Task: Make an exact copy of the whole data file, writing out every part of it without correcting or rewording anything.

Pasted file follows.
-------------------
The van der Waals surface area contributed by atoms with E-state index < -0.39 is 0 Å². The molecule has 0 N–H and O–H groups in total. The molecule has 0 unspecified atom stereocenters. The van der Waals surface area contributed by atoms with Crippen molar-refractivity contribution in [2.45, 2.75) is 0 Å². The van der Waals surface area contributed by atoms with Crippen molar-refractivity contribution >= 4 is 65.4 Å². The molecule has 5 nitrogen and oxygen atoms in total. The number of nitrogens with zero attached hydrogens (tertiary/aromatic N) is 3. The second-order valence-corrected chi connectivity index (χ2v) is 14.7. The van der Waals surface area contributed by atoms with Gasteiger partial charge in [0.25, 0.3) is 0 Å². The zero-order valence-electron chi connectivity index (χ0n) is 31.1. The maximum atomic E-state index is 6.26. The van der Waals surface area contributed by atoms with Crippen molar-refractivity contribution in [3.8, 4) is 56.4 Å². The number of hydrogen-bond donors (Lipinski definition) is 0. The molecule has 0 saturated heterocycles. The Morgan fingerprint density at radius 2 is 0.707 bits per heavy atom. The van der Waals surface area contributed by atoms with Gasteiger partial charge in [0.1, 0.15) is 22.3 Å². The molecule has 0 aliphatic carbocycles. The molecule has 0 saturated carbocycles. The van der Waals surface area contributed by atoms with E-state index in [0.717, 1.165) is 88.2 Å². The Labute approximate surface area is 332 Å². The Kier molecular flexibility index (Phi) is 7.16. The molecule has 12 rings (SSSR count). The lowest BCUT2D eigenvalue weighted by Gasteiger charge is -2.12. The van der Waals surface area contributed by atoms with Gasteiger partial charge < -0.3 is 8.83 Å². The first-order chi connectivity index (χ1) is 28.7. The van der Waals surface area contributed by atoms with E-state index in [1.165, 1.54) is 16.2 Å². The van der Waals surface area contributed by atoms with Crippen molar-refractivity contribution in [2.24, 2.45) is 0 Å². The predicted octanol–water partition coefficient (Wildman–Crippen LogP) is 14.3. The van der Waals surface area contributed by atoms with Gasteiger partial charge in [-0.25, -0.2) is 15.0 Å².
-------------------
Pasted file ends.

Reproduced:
The van der Waals surface area contributed by atoms with E-state index < -0.39 is 0 Å². The molecule has 0 N–H and O–H groups in total. The molecule has 0 unspecified atom stereocenters. The van der Waals surface area contributed by atoms with Crippen molar-refractivity contribution in [2.45, 2.75) is 0 Å². The van der Waals surface area contributed by atoms with Crippen molar-refractivity contribution >= 4 is 65.4 Å². The molecule has 5 nitrogen and oxygen atoms in total. The number of nitrogens with zero attached hydrogens (tertiary/aromatic N) is 3. The second-order valence-corrected chi connectivity index (χ2v) is 14.7. The van der Waals surface area contributed by atoms with Gasteiger partial charge in [0.25, 0.3) is 0 Å². The zero-order valence-electron chi connectivity index (χ0n) is 31.1. The maximum atomic E-state index is 6.26. The van der Waals surface area contributed by atoms with Crippen molar-refractivity contribution in [3.8, 4) is 56.4 Å². The number of hydrogen-bond donors (Lipinski definition) is 0. The molecule has 0 saturated heterocycles. The Morgan fingerprint density at radius 2 is 0.707 bits per heavy atom. The van der Waals surface area contributed by atoms with Gasteiger partial charge in [0.1, 0.15) is 22.3 Å². The molecule has 0 aliphatic carbocycles. The molecule has 0 saturated carbocycles. The van der Waals surface area contributed by atoms with E-state index in [0.717, 1.165) is 88.2 Å². The Labute approximate surface area is 332 Å². The Kier molecular flexibility index (Phi) is 7.16. The molecule has 12 rings (SSSR count). The lowest BCUT2D eigenvalue weighted by Gasteiger charge is -2.12. The van der Waals surface area contributed by atoms with Gasteiger partial charge < -0.3 is 8.83 Å². The first-order chi connectivity index (χ1) is 28.7. The van der Waals surface area contributed by atoms with E-state index in [1.165, 1.54) is 16.2 Å². The van der Waals surface area contributed by atoms with Crippen molar-refractivity contribution in [2.24, 2.45) is 0 Å². The predicted octanol–water partition coefficient (Wildman–Crippen LogP) is 14.3. The van der Waals surface area contributed by atoms with Gasteiger partial charge in [-0.25, -0.2) is 15.0 Å².